Priyamvada Natarajan has written an article on the Huffingtonpost about how she thinks we should improve math education. She says:

We are failing to teach our children the fundamentals of mathematics and quantitative reasoning skills. These skills form the foundation upon which future technical education is based. Children do not attain adequate proficiency, develop math phobia and as a result we lose a vast talent pool of potential engineers and scientists. Most of the high-paying jobs of the future will require mathematical fluency — a skill that most American students leaving school do not come close to possessing.

Finally, it’s time to return to old-fashioned rote learning. My work now involves complicated and abstract math, but I started where everyone can: with the multiplication tables. Here are two truths: 7 x 5 = 35 and developing dexterity with mental arithmetic leads to comfort with quantitative reasoning.

I responded:

As an alternative to this article, see:

The issue, in my opinion, is not that students are not learning computations, it’s that they are rarely learning these computations in useful contexts. The "fake" textbook word problems that are presented to students are an attempt to develop some sense of context for students, but most of these fail to address the cultural and socio-economic differences in students.

Keith Devlin talks about this issue in his book, "The Math Instinct", which I consider to be part of the required reading for all who are interested in math education reform. Further, I would add "A Mathematician’s Lament" by Paul Lockhart and " The Four Pillars Upon Which the Failure of Math Education Rest" by Matthew A. Brenner (see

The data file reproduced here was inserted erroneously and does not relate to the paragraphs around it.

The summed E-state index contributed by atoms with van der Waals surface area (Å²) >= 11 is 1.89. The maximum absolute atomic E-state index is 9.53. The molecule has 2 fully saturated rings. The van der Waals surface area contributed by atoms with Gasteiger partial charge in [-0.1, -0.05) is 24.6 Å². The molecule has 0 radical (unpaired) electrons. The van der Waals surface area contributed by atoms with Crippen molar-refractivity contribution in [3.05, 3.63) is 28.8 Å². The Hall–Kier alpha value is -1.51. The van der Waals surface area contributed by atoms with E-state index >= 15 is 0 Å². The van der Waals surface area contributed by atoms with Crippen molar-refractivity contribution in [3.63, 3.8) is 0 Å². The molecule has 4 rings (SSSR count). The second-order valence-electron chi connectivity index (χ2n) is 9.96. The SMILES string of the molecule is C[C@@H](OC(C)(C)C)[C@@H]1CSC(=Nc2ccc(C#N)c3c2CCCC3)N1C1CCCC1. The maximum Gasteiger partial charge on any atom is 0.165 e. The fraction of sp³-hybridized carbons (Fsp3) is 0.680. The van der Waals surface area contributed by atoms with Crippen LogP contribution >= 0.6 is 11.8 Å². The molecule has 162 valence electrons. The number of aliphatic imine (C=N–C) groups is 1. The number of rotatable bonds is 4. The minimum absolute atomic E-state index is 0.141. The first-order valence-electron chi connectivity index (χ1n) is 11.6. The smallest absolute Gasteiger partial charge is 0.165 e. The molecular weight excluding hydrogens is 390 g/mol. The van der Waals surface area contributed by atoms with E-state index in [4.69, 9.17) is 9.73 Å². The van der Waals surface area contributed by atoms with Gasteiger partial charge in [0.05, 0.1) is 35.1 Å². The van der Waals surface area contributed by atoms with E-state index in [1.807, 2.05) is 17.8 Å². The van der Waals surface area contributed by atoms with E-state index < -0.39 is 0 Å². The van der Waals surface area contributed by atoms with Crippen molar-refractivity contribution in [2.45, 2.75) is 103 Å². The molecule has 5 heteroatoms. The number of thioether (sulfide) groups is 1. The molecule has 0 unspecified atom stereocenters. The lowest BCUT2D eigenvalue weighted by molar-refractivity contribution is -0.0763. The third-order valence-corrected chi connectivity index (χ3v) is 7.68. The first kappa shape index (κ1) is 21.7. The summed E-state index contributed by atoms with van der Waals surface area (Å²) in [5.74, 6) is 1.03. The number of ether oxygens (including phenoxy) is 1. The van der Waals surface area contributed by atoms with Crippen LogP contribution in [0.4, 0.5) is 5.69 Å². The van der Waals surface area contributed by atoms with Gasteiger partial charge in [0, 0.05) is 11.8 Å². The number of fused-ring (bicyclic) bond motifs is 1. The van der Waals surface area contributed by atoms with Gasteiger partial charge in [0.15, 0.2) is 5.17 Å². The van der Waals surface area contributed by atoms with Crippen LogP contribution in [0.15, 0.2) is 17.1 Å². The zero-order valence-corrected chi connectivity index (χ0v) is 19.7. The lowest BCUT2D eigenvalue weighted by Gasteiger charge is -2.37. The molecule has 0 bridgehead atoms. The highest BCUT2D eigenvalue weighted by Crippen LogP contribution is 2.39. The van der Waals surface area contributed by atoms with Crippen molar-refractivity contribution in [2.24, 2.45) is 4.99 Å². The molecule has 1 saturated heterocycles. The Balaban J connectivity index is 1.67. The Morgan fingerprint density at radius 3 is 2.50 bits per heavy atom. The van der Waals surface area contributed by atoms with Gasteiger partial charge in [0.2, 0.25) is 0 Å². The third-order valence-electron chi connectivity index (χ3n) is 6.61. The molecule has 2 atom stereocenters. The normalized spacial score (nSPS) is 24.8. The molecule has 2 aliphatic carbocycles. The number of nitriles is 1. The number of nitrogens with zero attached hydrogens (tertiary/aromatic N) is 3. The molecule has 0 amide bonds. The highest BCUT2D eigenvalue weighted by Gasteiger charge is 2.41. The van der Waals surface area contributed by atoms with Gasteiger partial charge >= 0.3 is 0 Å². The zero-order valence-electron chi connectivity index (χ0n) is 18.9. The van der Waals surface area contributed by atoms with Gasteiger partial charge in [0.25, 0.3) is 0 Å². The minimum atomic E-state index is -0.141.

Another useful video to watch  (created by Gord Hamilton of has another perspective on this issue. Watch it here:

As for the utility of the Khan Academy videos, see Derek Muller’s video where he demolishes the notion that kids learn effectively from standard video lectures:

The issue in math education is complicated. You can’t just say, "increase rote memorization and everything will be better" because the world has changed since that was necessary. We don’t live in a world where memorizing everything (note: memorizing some things is still useful) is necessary. We don’t need to carry rote memorization in our heads as much, so long as we understand how and why we can access the information.


Another issue (which I did not include because I ran out of words) is that people, who are well-meaning but not knowledgeable on the issue of math education, keep suggesting rote learning as an alternative to our current system. "More of the same" is not a solution to the problem. I’m fine with people presenting alternatives to our current system, but if you are going to post in a high profile location, I strongly recommend you do your research first…